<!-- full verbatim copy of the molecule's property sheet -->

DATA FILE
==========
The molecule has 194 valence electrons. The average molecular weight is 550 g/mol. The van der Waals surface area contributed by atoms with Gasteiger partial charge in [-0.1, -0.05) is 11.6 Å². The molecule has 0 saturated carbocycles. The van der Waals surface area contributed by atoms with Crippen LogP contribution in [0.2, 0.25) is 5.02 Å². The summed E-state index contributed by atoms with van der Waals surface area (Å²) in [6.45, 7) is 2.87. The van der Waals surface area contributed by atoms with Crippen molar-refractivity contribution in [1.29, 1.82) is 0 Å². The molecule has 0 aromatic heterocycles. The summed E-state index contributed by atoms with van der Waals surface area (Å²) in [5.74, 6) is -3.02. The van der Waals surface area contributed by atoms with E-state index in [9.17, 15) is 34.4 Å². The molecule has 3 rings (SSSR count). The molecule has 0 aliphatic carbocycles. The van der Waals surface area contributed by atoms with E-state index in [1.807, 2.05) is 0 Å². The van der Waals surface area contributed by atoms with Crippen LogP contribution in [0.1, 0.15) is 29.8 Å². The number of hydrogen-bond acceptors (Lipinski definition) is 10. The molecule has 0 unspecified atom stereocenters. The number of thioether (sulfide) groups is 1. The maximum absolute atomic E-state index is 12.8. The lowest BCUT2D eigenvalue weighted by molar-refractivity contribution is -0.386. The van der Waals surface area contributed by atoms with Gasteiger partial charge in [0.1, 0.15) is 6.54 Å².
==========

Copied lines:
The molecule has 194 valence electrons. The average molecular weight is 550 g/mol. The van der Waals surface area contributed by atoms with Gasteiger partial charge in [-0.1, -0.05) is 11.6 Å². The molecule has 0 saturated carbocycles. The van der Waals surface area contributed by atoms with Crippen LogP contribution in [0.2, 0.25) is 5.02 Å². The summed E-state index contributed by atoms with van der Waals surface area (Å²) in [6.45, 7) is 2.87. The van der Waals surface area contributed by atoms with Crippen molar-refractivity contribution in [1.29, 1.82) is 0 Å². The molecule has 0 aromatic heterocycles. The summed E-state index contributed by atoms with van der Waals surface area (Å²) in [5.74, 6) is -3.02. The van der Waals surface area contributed by atoms with E-state index in [9.17, 15) is 34.4 Å². The molecule has 3 rings (SSSR count). The molecule has 0 aliphatic carbocycles. The van der Waals surface area contributed by atoms with E-state index in [1.807, 2.05) is 0 Å². The van der Waals surface area contributed by atoms with Crippen LogP contribution in [0.1, 0.15) is 29.8 Å². The number of hydrogen-bond acceptors (Lipinski definition) is 10. The molecule has 0 unspecified atom stereocenters. The number of thioether (sulfide) groups is 1. The maximum absolute atomic E-state index is 12.8. The lowest BCUT2D eigenvalue weighted by molar-refractivity contribution is -0.386. The van der Waals surface area contributed by atoms with Gasteiger partial charge in [0.1, 0.15) is 6.54 Å².